June is Black Music Month, a celebration of African-American musicians, creators, innovators and influencers. Join us as the Urban One family highlights the most influential musicians of all-time that have contributed to black spaces far and wide, ranging from inspirational, to hip-hop and R&B.
Artist: The Notorious B.I.G.
Quick Highlights: Life After Death certified diamond, arguably the greatest rapper who ever lived
Other rappers could claim the title of being more ferocious, perhaps even more passionate. But there wasn’t a rapper who could tell a story that grabbed you or delivered it with the crushing wit that The Notorious B.I.G. did. If Heavy D was the mold for the overweight lover in the late ‘80s, Biggie was the vessel for party anthems built off of the backs of ‘80s funk records and intricate storytelling. He wasn’t pretty by typical beauty standards but overly charismatic to the point he couldn’t be ignored. “Birthdays was the worst days, now we sip champagne when we thirsty,” he rhymed on his first big hit, 1994’s “Juicy.”
Through two albums before his tragic passing in 1997, fans charted the evolution. A gifted rhymer with a larger-than-life personality that blew up the Mafioso concept that became sort of landmark after crime pieces from Martin Scorcese dominated the box-office. “Ready To Die” marked him as a street hustler who celebrated the spoils of life while having the feel of death lurching over his shoulder. Paranoid joy stood on “Life After Death,” the second album that almost broke the mold for a rap double album. He had risen to the top; the stories became grander as did his potential.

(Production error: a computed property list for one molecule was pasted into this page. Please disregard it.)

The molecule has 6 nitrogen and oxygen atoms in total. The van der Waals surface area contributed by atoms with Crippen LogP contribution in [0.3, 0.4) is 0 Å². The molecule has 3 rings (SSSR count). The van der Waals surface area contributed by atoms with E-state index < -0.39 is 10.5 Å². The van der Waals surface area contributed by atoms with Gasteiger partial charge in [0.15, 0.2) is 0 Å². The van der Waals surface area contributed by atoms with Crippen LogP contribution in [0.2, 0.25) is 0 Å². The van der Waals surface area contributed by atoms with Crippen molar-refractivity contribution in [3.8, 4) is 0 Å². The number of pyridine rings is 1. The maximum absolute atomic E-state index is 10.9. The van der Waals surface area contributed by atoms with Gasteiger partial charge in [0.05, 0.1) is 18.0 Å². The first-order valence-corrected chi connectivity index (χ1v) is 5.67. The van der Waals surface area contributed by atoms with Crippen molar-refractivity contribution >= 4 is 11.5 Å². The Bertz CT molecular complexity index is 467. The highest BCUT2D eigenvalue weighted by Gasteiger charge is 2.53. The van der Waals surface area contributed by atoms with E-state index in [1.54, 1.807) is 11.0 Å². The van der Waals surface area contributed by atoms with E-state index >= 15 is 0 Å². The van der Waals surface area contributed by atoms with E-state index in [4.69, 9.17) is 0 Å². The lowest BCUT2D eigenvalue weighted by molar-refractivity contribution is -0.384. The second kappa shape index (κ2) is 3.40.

When he was gunned down, he had already changed what had been established for him less than a full decade prior. Sean “Diddy” Combs, through two B.I.G. albums had crafted a rap blueprint for albums: the single for the ladies, the single for the clubs, appeal to both the streets and corporate America. Now, 21 years after his passing, his tale is as American as any other. “Super Nintendo, Sega Genesis, when I was dead broke, I could never picture this.”
“Sky’s The Limit”
“Going Back To Cali”
“One More Chance”